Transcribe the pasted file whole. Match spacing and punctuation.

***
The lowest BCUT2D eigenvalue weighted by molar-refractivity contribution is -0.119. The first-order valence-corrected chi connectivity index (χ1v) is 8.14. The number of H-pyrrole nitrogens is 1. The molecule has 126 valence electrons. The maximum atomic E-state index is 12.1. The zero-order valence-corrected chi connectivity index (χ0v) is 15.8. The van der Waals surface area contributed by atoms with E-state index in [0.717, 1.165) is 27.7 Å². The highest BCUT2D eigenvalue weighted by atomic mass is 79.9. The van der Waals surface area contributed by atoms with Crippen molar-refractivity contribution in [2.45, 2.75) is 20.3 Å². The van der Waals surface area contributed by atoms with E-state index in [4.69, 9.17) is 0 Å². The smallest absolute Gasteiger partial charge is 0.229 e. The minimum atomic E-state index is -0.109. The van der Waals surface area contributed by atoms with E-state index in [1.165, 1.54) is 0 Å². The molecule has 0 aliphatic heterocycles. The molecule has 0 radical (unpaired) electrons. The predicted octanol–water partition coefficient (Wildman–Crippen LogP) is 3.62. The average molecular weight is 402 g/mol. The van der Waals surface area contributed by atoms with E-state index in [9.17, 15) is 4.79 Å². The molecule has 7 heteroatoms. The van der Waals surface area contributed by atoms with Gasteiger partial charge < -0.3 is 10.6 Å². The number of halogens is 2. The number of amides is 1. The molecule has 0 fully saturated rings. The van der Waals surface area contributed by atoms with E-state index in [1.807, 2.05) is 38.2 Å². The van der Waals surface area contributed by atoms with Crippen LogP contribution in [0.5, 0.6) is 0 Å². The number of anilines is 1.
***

The lowest BCUT2D eigenvalue weighted by molar-refractivity contribution is -0.119. The first-order valence-corrected chi connectivity index (χ1v) is 8.14. The number of H-pyrrole nitrogens is 1. The molecule has 126 valence electrons. The maximum atomic E-state index is 12.1. The zero-order valence-corrected chi connectivity index (χ0v) is 15.8. The van der Waals surface area contributed by atoms with E-state index in [0.717, 1.165) is 27.7 Å². The highest BCUT2D eigenvalue weighted by atomic mass is 79.9. The van der Waals surface area contributed by atoms with Crippen molar-refractivity contribution in [2.45, 2.75) is 20.3 Å². The van der Waals surface area contributed by atoms with E-state index in [4.69, 9.17) is 0 Å². The smallest absolute Gasteiger partial charge is 0.229 e. The minimum atomic E-state index is -0.109. The van der Waals surface area contributed by atoms with E-state index in [1.165, 1.54) is 0 Å². The molecule has 0 aliphatic heterocycles. The molecule has 0 radical (unpaired) electrons. The predicted octanol–water partition coefficient (Wildman–Crippen LogP) is 3.62. The average molecular weight is 402 g/mol. The van der Waals surface area contributed by atoms with E-state index in [9.17, 15) is 4.79 Å². The molecule has 7 heteroatoms. The van der Waals surface area contributed by atoms with Gasteiger partial charge < -0.3 is 10.6 Å². The number of halogens is 2. The number of amides is 1. The molecule has 0 fully saturated rings. The van der Waals surface area contributed by atoms with E-state index in [1.807, 2.05) is 38.2 Å². The van der Waals surface area contributed by atoms with Crippen LogP contribution in [0.5, 0.6) is 0 Å². The number of anilines is 1.